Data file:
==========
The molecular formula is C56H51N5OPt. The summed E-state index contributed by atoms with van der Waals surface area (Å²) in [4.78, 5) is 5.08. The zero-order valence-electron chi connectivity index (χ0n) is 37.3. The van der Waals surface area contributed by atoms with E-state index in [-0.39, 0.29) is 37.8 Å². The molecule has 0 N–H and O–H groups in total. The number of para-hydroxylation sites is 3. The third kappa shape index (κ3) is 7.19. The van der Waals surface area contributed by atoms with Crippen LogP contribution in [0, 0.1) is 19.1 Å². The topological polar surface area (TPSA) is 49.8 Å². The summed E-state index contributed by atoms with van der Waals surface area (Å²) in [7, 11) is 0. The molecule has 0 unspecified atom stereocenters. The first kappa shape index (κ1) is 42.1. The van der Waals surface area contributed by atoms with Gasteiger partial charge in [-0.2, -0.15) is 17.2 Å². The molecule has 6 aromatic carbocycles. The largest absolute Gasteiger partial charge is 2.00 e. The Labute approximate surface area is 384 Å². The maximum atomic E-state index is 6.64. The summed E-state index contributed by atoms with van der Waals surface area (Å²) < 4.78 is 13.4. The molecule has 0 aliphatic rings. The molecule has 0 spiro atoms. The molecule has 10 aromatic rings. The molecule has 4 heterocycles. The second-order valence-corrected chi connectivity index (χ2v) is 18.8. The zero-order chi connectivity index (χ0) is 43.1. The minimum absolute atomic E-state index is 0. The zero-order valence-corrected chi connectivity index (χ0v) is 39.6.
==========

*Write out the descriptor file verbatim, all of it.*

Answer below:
The molecular formula is C56H51N5OPt. The summed E-state index contributed by atoms with van der Waals surface area (Å²) in [4.78, 5) is 5.08. The zero-order valence-electron chi connectivity index (χ0n) is 37.3. The van der Waals surface area contributed by atoms with E-state index in [-0.39, 0.29) is 37.8 Å². The molecule has 0 N–H and O–H groups in total. The number of para-hydroxylation sites is 3. The third kappa shape index (κ3) is 7.19. The van der Waals surface area contributed by atoms with Crippen LogP contribution in [0, 0.1) is 19.1 Å². The topological polar surface area (TPSA) is 49.8 Å². The summed E-state index contributed by atoms with van der Waals surface area (Å²) in [7, 11) is 0. The molecule has 0 unspecified atom stereocenters. The first kappa shape index (κ1) is 42.1. The van der Waals surface area contributed by atoms with Gasteiger partial charge in [-0.2, -0.15) is 17.2 Å². The molecule has 6 aromatic carbocycles. The largest absolute Gasteiger partial charge is 2.00 e. The Labute approximate surface area is 384 Å². The maximum atomic E-state index is 6.64. The summed E-state index contributed by atoms with van der Waals surface area (Å²) < 4.78 is 13.4. The molecule has 0 aliphatic rings. The molecule has 0 spiro atoms. The molecule has 10 aromatic rings. The molecule has 4 heterocycles. The second-order valence-corrected chi connectivity index (χ2v) is 18.8. The zero-order chi connectivity index (χ0) is 43.1. The minimum absolute atomic E-state index is 0. The zero-order valence-corrected chi connectivity index (χ0v) is 39.6.